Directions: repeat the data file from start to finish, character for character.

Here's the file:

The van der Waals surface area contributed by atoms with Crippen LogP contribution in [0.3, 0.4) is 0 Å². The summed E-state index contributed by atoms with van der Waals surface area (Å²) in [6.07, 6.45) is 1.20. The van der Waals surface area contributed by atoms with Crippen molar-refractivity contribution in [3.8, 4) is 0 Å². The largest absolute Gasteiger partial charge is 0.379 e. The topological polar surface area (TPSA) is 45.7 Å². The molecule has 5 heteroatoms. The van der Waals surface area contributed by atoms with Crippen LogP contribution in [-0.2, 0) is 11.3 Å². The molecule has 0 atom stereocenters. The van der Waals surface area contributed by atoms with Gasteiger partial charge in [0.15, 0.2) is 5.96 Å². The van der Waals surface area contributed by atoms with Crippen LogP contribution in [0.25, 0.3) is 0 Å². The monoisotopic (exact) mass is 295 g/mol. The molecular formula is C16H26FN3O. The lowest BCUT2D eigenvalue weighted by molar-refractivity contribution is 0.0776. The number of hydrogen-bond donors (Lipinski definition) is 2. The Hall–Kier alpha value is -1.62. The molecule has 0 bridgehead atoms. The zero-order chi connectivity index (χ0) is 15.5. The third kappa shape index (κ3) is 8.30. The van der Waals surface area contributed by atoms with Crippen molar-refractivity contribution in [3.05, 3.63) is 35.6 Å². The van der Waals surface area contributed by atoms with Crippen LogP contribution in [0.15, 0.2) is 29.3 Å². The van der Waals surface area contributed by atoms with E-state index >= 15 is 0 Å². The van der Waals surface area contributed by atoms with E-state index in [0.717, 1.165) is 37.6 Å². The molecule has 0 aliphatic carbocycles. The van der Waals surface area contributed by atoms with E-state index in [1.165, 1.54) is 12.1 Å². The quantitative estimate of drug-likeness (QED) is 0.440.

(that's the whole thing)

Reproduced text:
The van der Waals surface area contributed by atoms with Crippen LogP contribution in [0.3, 0.4) is 0 Å². The summed E-state index contributed by atoms with van der Waals surface area (Å²) in [6.07, 6.45) is 1.20. The van der Waals surface area contributed by atoms with Crippen molar-refractivity contribution in [3.8, 4) is 0 Å². The largest absolute Gasteiger partial charge is 0.379 e. The topological polar surface area (TPSA) is 45.7 Å². The molecule has 5 heteroatoms. The van der Waals surface area contributed by atoms with Crippen LogP contribution in [-0.2, 0) is 11.3 Å². The molecule has 0 atom stereocenters. The van der Waals surface area contributed by atoms with Gasteiger partial charge in [0.15, 0.2) is 5.96 Å². The van der Waals surface area contributed by atoms with Crippen LogP contribution in [0.25, 0.3) is 0 Å². The monoisotopic (exact) mass is 295 g/mol. The molecular formula is C16H26FN3O. The lowest BCUT2D eigenvalue weighted by molar-refractivity contribution is 0.0776. The number of hydrogen-bond donors (Lipinski definition) is 2. The Hall–Kier alpha value is -1.62. The molecule has 0 bridgehead atoms. The zero-order chi connectivity index (χ0) is 15.5. The third kappa shape index (κ3) is 8.30. The van der Waals surface area contributed by atoms with Crippen molar-refractivity contribution in [3.05, 3.63) is 35.6 Å². The van der Waals surface area contributed by atoms with Crippen LogP contribution in [0.15, 0.2) is 29.3 Å². The van der Waals surface area contributed by atoms with E-state index >= 15 is 0 Å². The van der Waals surface area contributed by atoms with E-state index in [0.717, 1.165) is 37.6 Å². The molecule has 0 aliphatic carbocycles. The van der Waals surface area contributed by atoms with E-state index in [1.165, 1.54) is 12.1 Å². The quantitative estimate of drug-likeness (QED) is 0.440.